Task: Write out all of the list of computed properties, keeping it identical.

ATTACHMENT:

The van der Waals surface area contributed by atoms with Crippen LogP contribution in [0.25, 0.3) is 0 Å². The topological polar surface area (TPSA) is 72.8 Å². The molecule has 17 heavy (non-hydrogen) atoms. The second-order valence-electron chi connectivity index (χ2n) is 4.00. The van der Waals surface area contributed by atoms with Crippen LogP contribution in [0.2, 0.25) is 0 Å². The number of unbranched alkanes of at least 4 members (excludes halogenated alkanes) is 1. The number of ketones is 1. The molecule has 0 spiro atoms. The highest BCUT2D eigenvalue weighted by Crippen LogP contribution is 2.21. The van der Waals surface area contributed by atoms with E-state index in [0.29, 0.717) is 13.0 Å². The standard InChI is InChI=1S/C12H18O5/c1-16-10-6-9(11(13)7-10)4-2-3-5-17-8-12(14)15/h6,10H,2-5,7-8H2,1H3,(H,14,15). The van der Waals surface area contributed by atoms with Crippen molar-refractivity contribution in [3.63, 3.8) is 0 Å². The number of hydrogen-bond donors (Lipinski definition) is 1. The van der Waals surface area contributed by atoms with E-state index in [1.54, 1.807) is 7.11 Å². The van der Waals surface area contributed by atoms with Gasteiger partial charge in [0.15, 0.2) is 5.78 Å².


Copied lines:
The van der Waals surface area contributed by atoms with Crippen LogP contribution in [0.25, 0.3) is 0 Å². The topological polar surface area (TPSA) is 72.8 Å². The molecule has 17 heavy (non-hydrogen) atoms. The second-order valence-electron chi connectivity index (χ2n) is 4.00. The van der Waals surface area contributed by atoms with Crippen LogP contribution in [0.2, 0.25) is 0 Å². The number of unbranched alkanes of at least 4 members (excludes halogenated alkanes) is 1. The number of ketones is 1. The molecule has 0 spiro atoms. The highest BCUT2D eigenvalue weighted by Crippen LogP contribution is 2.21. The van der Waals surface area contributed by atoms with E-state index in [0.29, 0.717) is 13.0 Å². The standard InChI is InChI=1S/C12H18O5/c1-16-10-6-9(11(13)7-10)4-2-3-5-17-8-12(14)15/h6,10H,2-5,7-8H2,1H3,(H,14,15). The van der Waals surface area contributed by atoms with Crippen molar-refractivity contribution in [3.63, 3.8) is 0 Å². The number of hydrogen-bond donors (Lipinski definition) is 1. The van der Waals surface area contributed by atoms with E-state index in [1.54, 1.807) is 7.11 Å². The van der Waals surface area contributed by atoms with Gasteiger partial charge in [0.15, 0.2) is 5.78 Å².